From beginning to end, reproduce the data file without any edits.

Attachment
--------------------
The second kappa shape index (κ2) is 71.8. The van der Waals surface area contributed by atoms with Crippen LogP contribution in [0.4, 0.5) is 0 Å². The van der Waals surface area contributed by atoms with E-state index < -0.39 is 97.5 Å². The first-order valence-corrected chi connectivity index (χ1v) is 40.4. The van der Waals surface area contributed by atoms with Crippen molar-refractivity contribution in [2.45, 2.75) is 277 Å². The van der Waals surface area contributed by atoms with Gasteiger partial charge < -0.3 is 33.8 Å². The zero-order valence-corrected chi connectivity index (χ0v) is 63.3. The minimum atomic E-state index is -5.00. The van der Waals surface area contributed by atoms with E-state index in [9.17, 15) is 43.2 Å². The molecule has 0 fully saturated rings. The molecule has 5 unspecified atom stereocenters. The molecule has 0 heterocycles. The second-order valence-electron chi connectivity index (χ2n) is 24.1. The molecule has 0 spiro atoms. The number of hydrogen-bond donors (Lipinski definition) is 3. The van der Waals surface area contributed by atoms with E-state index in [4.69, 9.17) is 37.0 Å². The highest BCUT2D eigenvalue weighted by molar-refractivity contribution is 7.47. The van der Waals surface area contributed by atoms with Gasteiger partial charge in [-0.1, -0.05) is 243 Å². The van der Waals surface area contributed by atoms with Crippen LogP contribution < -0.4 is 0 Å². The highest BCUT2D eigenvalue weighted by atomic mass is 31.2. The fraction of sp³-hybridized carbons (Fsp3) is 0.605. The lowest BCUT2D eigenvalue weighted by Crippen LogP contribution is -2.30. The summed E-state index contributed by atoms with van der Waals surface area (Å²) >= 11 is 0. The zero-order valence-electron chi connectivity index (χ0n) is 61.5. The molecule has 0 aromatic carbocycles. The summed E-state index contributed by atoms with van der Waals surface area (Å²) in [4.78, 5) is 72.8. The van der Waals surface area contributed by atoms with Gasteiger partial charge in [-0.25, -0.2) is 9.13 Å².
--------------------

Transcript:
The second kappa shape index (κ2) is 71.8. The van der Waals surface area contributed by atoms with Crippen LogP contribution in [0.4, 0.5) is 0 Å². The van der Waals surface area contributed by atoms with E-state index < -0.39 is 97.5 Å². The first-order valence-corrected chi connectivity index (χ1v) is 40.4. The van der Waals surface area contributed by atoms with Crippen molar-refractivity contribution in [2.45, 2.75) is 277 Å². The van der Waals surface area contributed by atoms with Gasteiger partial charge < -0.3 is 33.8 Å². The zero-order valence-corrected chi connectivity index (χ0v) is 63.3. The minimum atomic E-state index is -5.00. The van der Waals surface area contributed by atoms with E-state index in [9.17, 15) is 43.2 Å². The molecule has 0 fully saturated rings. The molecule has 5 unspecified atom stereocenters. The molecule has 0 heterocycles. The second-order valence-electron chi connectivity index (χ2n) is 24.1. The molecule has 0 spiro atoms. The number of hydrogen-bond donors (Lipinski definition) is 3. The van der Waals surface area contributed by atoms with E-state index in [4.69, 9.17) is 37.0 Å². The highest BCUT2D eigenvalue weighted by molar-refractivity contribution is 7.47. The van der Waals surface area contributed by atoms with Gasteiger partial charge in [-0.1, -0.05) is 243 Å². The van der Waals surface area contributed by atoms with Crippen LogP contribution < -0.4 is 0 Å². The highest BCUT2D eigenvalue weighted by atomic mass is 31.2. The fraction of sp³-hybridized carbons (Fsp3) is 0.605. The lowest BCUT2D eigenvalue weighted by Crippen LogP contribution is -2.30. The summed E-state index contributed by atoms with van der Waals surface area (Å²) >= 11 is 0. The zero-order valence-electron chi connectivity index (χ0n) is 61.5. The molecule has 0 aromatic carbocycles. The summed E-state index contributed by atoms with van der Waals surface area (Å²) in [4.78, 5) is 72.8. The van der Waals surface area contributed by atoms with Gasteiger partial charge in [-0.25, -0.2) is 9.13 Å².